• Quality and consistency of posts.
  • Feedspot’s editorial team and expert review

CONGRATULATIONS to every blogger that has made this Top Food Safety blogs list! This is the most comprehensive list of best Food Safety blogs on the internet and I’m honoured to have you as part of this! I personally give you a high-five and want to thank you for your contribution to this world.

11 – www.foodpoisonjournal.com – Food Poison Journal supplements Marler Clark’s Web site www.foodborneillness.com, a site that provides information about food poisoning, and some of the most common causes of foodborne illness. Information includes the symptoms and risks of infection, testing/detection of foodborne illness, and how to prevent food poisoning outbreaks.

17 – www.marlerblog.com – Providing Commentary on Food Poisoning Outbreaks & Litigation by Bill Marler. Marler is dedicated to eliminating the need for foodborne illness litigation in this country. Until we succeed in putting ourselves out of business, we will use our experience and industry knowledge to assist consumers who have been sickened by contaminated food.

Golden Ponds Restaurant Sickens 60 in Greece New York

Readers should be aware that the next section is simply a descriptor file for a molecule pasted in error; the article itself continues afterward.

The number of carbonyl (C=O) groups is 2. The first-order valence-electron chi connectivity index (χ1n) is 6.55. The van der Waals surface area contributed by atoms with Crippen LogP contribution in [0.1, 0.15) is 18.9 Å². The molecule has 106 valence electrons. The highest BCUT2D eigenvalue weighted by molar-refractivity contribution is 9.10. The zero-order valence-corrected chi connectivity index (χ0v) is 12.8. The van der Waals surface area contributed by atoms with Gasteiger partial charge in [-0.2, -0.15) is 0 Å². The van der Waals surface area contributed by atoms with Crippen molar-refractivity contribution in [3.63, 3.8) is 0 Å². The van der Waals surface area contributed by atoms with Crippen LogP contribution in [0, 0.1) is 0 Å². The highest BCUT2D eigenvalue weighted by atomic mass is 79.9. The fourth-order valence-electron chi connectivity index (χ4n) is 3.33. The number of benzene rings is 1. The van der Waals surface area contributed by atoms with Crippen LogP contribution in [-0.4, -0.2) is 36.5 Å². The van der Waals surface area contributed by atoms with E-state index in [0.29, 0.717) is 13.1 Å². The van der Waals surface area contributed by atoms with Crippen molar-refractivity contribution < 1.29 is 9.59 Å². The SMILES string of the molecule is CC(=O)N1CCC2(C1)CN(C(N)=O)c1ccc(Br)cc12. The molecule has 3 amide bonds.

636160209212436744-golden-pondsThe Monroe County Department of Public Health has closed the Golden Ponds Restaurant and Party House, at 500 Long Pond Road in Greece. The restaurant was closed Friday after as many as 60 people reported being sick after eating at the restaurant on Thanksgiving Day, said John Ricci, spokesman for the Monroe County Health Department.

Ricci said the Health Department started getting calls about people experiencing severe diarrhea on Friday morning. While one or two calls about a given restaurant are not uncommon, “when you start to get multiple calls, similar time of day, all with the same story, that pretty quickly leads us to think something might be going on,” he said. The department has talked to 25 to 30 people; as many as 60 people were reported as being ill.

Health Department inspectors visited Golden Ponds restaurant on Friday. They inspected the facility, interviewed the staff, reviewed records and collected samples of leftover food. Following the collection of samples, the inspectors ordered that the rest of the leftover food be destroyed, Ricci said.